Customer Reviews for

The Spirit Catches You and You Fall Down: A Hmong Child, Her American Doctors, and the Collision of Two Cultures

Average Rating 4
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(12)

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(5)

1 Star

(7)

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Most Helpful Favorable Review

11 out of 11 people found this review helpful.

A Must-Read for anybody in healthcare

As a physician myself, this book really hit close to home. It really was an eye-opener for everybody in the health care system as well as for anybody in the Western world to strive not to view the world in an ethnocentric manner. Most of the time, physicians have a 'tun...
As a physician myself, this book really hit close to home. It really was an eye-opener for everybody in the health care system as well as for anybody in the Western world to strive not to view the world in an ethnocentric manner. Most of the time, physicians have a 'tunnel vision' when interacting patients. Though oftentimes done without malice, it nevertheless disregards the patient as an individual with his/her own values and beliefs.This redefines medicine and focuses on it being an art rather than a science of treating patients as whole individual:body, mind and soul. Anne Fadiman succeeded in presenting the material not in an antagonistic way, by focusing on Lia and her family, and by providing a better understanding of the Hmong culture. I keep a copy in my office with the cover showing Lia's picture within easy view to serve as a reminder to me in my everyday interaction with patients.

posted by Anonymous on April 29, 2007

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Most Helpful Critical Review

5 out of 10 people found this review helpful.

Adequate writing, biased observations

While Fadiman¿s writing style is adequate and the book is easy to read, it only merits two circles. Fadiman¿s anti-American bias is evident throughout and her half-hearted attempts at objectivity are flaccid at best. Fadiman covers in detail what she feels is wrong with...
While Fadiman¿s writing style is adequate and the book is easy to read, it only merits two circles. Fadiman¿s anti-American bias is evident throughout and her half-hearted attempts at objectivity are flaccid at best. Fadiman covers in detail what she feels is wrong with the American doctors and their treatment of immigrants but the shortcomings of the Lees are mitigated. Lia¿s plight is sad, but blame can¿t be placed entirely on the American doctors and must be shared by the parents¿ inaction as well. Several of the doctors made valiant efforts to learn the idiosyncrasies of the Hmong culture in addition to their regular duties without compensation. Lia¿s parents¿ response lacks an equal spirit of cooperation by their steadfast refusal to learn more of the American culture and specifically American medicine. Regardless of how superior an immigrant feels his/her culture, or country of origin to be, it is incumbent upon the immigrant to learn the customs and language of the host culture. This is especially important where the health of a child is concerned and is illustrated by this book. Many counties in California offer free English classes for immigrants. Why didn¿t Lia¿s parents utilize this service? I would recommend this book as a cautionary tale to immigrants who fail to see the need of learning the language of their adopted country.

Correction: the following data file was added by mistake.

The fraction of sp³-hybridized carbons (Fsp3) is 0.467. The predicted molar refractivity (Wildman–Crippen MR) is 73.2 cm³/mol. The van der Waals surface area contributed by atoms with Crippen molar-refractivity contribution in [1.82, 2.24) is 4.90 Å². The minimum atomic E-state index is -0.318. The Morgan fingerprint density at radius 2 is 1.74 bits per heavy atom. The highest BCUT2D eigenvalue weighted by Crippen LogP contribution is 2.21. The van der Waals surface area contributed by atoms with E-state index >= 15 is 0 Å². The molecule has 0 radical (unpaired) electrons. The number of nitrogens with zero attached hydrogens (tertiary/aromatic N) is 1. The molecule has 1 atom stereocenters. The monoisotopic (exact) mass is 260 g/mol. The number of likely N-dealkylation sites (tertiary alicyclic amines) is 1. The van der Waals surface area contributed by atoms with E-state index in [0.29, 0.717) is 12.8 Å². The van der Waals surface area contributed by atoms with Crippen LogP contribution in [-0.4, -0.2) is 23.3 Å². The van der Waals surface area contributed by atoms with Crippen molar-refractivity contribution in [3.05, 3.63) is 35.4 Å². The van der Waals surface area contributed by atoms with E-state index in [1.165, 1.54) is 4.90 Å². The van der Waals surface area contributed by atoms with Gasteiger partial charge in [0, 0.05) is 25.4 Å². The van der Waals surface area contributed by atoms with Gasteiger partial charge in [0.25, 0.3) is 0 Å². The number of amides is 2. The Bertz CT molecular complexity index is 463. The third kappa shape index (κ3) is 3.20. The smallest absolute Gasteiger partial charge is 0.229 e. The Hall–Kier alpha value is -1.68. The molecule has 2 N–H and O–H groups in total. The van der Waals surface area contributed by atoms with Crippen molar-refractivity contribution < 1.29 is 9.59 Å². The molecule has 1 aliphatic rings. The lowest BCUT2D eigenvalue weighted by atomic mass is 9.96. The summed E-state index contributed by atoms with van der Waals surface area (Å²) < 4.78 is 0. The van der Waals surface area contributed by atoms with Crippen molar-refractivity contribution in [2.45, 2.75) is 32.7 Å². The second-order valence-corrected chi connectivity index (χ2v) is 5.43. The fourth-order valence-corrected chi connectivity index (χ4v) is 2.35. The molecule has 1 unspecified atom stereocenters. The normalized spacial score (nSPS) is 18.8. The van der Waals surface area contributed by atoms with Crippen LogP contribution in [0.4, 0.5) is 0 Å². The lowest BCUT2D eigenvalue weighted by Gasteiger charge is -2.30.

posted by Anonymous on May 11, 2007

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  • Anonymous

    Posted May 10, 2014

    The limits of cultural relativism

    If you side with this doctors in this story, youre not alone.

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  • Posted August 31, 2013

    Do not recommend

    This book is my Book Club's selection for September. I told them I would rather have pins stuck up my nail beds than try and finish this book. We usually read fiction so how this snuck in I don't know. I was not there when it was selected, because I would have voted against it.

    0 out of 1 people found this review helpful.

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    Posted February 9, 2011

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    Posted January 8, 2011

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    Posted June 12, 2012

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    Posted June 26, 2011

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    Posted June 12, 2010

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